AUSTIN (KXAN) — Downed trees and ice on power lines left tens of thousands of people in Austin in the dark on Wednesday. At times, nearly a third of Austin Energy’s customers faced outages, from hospitals to houses.
Austin Energy has to prioritize its response when faced with this many outages, a spokesperson explained, but several factors will affect which outages get addressed first — including whether a “critical infrastructure” customer is affected, how many people are impacted by a particular outage and how long the power has been out at a location.
Austin Energy spokesperson Matt Mitchell said the power provider was working to get the “greatest number of customers online in the least amount of time.”
So far, all the power outages have been caused by problems on local power lines and not a result of forced outages or rolling blackouts, as were seen in the February 2021 storm — when tight conditions on the statewide power grid forced the grid operator, ERCOT, to ask power providers like Austin Energy to manually take their customers offline, in order to avoid a statewide catastrophe.
At the time, KXAN investigators discovered Austin Energy keeps track of which of its electric circuits contain critical infrastructure. It also categorizes these organizations into different tiers.
Tier One circuits serve area hospitals, 911 or telecommunication centers, the airport, water treatment plants, wastewater plants and — because of the way the system is set up — any of the nearby homes or businesses that share the circuit.
Tier Two circuits contain places such as nursing homes, detention facilities and ambulatory clinics. Austin Energy did not detail a full list of critical infrastructure, for safety reasons.
During a forced outage event, such as in 2021, Austin Energy said it does everything it can to avoid shutting off power to critical infrastructure.
However, this designation does not guarantee these locations will keep their lights on. Localized outages caused by ice or tree limbs on power lines can still affect power at these locations during a winter weather event, as has been seen during this most recent ice storm.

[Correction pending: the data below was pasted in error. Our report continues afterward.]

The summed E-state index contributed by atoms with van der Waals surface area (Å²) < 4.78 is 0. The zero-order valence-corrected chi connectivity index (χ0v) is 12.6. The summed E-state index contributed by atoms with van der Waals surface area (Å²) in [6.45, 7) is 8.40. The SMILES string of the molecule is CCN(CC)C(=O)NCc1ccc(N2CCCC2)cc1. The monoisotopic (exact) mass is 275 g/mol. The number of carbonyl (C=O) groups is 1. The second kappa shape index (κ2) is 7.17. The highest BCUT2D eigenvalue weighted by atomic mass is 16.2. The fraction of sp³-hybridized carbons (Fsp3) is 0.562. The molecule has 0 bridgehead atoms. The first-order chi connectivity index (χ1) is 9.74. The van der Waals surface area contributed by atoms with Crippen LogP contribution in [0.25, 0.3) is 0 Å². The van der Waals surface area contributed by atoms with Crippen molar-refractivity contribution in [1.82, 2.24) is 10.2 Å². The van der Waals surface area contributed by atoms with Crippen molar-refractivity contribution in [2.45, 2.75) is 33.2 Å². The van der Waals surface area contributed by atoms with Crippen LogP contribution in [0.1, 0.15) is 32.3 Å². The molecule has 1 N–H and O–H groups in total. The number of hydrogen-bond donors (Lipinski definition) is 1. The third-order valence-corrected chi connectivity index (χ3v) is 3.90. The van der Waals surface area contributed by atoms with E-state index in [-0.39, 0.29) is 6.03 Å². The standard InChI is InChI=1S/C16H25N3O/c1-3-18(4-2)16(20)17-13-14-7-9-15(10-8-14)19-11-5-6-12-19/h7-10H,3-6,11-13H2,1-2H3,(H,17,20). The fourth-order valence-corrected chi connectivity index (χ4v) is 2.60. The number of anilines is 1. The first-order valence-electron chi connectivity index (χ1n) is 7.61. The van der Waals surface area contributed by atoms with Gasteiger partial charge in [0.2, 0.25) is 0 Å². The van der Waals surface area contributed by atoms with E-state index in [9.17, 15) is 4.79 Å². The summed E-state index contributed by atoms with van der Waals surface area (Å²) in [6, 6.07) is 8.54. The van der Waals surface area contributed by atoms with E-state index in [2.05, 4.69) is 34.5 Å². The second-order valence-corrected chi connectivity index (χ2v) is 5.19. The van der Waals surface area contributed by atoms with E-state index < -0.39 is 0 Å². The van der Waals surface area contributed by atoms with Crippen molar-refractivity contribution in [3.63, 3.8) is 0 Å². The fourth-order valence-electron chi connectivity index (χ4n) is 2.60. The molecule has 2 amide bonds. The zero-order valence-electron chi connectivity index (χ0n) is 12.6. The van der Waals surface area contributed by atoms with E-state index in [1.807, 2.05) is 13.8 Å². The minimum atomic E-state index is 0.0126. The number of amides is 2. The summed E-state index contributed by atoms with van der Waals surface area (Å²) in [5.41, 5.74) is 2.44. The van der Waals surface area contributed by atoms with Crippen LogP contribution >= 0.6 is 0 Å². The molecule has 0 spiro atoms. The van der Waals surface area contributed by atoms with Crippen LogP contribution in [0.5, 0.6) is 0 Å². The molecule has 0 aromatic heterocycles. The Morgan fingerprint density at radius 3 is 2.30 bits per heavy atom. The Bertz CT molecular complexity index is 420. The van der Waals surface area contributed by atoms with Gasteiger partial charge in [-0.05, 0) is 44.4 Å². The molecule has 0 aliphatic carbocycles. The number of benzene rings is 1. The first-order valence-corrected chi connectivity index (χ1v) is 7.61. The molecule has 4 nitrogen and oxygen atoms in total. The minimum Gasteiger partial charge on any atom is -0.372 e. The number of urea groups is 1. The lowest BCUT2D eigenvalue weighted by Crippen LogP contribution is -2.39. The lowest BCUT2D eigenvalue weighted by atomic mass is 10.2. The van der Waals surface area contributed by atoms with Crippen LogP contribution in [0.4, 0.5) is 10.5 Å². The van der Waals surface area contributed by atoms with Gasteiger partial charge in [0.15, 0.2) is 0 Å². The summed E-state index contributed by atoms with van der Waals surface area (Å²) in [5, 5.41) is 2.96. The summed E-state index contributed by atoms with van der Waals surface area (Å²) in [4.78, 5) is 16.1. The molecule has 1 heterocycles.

Mitchell told KXAN investigators Wednesday that Austin Energy crews were prioritizing power restoration at places designated as critical infrastructure.
For example, St. David’s North Austin Medical Center experienced an outage Wednesday morning, according to a statement from the hospital’s CEO Tom Jackson. He said the hospital only lost power “briefly” but that power had since been restored. He noted the hospital also has generators to provide an alternative source of power.
In a statement to KXAN, Jackson said, in part, “the safety of our patients was not compromised at any time. In an abundance of caution, all remaining non-emergent procedures are being rescheduled.”
Ascension Seton confirmed to KXAN its Northwest location was also operating on backup generators Wednesday afternoon after an outage.
After addressing critical infrastructure, Austin Energy triages outages based on the impact to the community.
Mitchell said it works on restoring the largest outages first, as well as “the oldest to the newest.”
He explained that its crews also have to consider the length of time a particular repair will take. For example, a fallen power line and a blown transformer require different types of repairs.
“Each outage is a complex event,” he explained. “The crews on the scene must locate and assess the cause of the outage and communicate with other crews and the control center, often during changing conditions such as darkness, wind, rain, and flooding.”
He noted that crews must drive to each repair location, which can often mean hundreds of different trips.
“We strive to restore power to our customers as safely, quickly and efficiently as possible. This work is often quite hazardous. We place the highest priority on the safety of our crews and our customers,” Mitchell said.
As of 4 p.m. on Wednesday, Austin Energy reported 798 unique outages affecting more than 170,000 customers.